Assuntos
Archaea , Proteínas Arqueais , Archaea/genética , Archaea/metabolismo , Proteínas Arqueais/química , Proteínas de Ligação a DNA/metabolismo , RNA Polimerases Dirigidas por DNA/genética , RNA Polimerases Dirigidas por DNA/metabolismo , Sulfolobales/genética , Sulfolobales/metabolismo , Fatores de Transcrição/metabolismo , Transcrição Genética
3.
Methods Mol Biol ; 2516: 103-112, 2022.
Artigo em Inglês | MEDLINE | ID: mdl-35922624

RESUMO

DNA-binding transcription factors (TFs) play a central role in the gene expression of all organisms, from viruses to humans, including bacteria and archaea. The role of these proteins is the fate of gene expression in the context of environmental challenges. Because thousands of genomes have been sequenced to date, predictions of the encoded proteins are validated through the use of bioinformatics tools to obtain the necessary experimental, posterior knowledge. In this chapter, we describe three approaches to identify TFs in protein sequences. The first approach integrates the results of sequence comparisons and PFAM assignments, using as reference a manually curated collection of TFs. The second approach considers the prediction of DNA-binding structures, such as the classical helix-turn-helix (HTH); and the third approach considers a deep learning model. We suggest that all approaches must be considered together to increase the possibility of identifying new TFs in bacterial and archaeal genomes.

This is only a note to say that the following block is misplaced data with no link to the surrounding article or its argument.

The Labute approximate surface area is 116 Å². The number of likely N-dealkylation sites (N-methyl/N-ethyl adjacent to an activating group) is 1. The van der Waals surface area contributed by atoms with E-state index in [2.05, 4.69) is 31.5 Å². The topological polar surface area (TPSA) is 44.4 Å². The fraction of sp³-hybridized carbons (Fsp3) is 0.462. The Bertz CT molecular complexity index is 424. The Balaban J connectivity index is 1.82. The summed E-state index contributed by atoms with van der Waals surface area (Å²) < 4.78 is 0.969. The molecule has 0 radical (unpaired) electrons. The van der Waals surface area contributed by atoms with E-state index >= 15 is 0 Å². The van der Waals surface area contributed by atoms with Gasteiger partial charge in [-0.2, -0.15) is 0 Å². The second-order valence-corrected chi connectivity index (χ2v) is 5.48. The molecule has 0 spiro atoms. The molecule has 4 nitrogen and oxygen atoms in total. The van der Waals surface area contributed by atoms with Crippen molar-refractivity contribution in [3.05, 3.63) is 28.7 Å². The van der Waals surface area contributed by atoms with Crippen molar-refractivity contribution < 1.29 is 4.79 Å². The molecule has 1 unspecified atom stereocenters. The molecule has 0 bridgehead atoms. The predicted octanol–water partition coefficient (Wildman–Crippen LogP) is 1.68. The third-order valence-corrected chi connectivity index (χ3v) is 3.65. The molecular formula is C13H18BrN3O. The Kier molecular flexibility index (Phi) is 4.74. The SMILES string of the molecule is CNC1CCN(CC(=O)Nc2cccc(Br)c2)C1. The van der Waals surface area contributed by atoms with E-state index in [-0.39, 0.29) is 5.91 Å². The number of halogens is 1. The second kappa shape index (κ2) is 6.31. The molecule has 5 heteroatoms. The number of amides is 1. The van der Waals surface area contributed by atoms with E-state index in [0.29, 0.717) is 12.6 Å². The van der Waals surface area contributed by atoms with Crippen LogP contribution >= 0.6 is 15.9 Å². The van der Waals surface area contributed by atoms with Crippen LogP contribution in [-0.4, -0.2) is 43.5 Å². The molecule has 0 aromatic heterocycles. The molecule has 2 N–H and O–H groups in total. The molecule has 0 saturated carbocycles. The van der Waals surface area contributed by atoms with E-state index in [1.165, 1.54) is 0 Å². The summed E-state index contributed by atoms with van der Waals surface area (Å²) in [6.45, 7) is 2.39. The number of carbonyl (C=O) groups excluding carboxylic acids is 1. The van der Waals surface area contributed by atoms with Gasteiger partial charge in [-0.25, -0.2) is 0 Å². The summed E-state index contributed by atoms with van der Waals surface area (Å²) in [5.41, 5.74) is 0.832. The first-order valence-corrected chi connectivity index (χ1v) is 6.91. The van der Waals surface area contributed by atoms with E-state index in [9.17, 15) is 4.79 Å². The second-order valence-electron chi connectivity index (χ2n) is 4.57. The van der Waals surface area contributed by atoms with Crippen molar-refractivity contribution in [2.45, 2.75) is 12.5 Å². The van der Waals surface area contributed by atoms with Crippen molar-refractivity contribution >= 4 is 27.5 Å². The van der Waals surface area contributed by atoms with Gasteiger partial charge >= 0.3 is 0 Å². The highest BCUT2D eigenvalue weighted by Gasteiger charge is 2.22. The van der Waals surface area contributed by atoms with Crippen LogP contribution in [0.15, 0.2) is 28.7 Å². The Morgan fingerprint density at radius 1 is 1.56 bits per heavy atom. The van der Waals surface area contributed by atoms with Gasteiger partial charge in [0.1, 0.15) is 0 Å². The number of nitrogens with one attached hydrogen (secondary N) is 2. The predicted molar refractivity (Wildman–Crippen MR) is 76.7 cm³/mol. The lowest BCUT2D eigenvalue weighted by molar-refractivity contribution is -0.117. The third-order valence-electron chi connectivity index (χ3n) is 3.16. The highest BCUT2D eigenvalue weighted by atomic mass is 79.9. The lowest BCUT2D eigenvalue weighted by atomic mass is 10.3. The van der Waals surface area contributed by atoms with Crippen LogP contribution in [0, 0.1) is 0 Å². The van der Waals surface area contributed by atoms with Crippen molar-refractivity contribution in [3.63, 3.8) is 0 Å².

Assuntos
Genoma Arqueal , Fatores de Transcrição , Archaea/metabolismo , Bactérias/metabolismo , DNA/metabolismo , Genoma Arqueal/genética , Genoma Bacteriano , Humanos , Fatores de Transcrição/metabolismo
4.
Proc Natl Acad Sci U S A ; 119(32): e2207581119, 2022 Aug 09.
Artigo em Inglês | MEDLINE | ID: mdl-35917344

RESUMO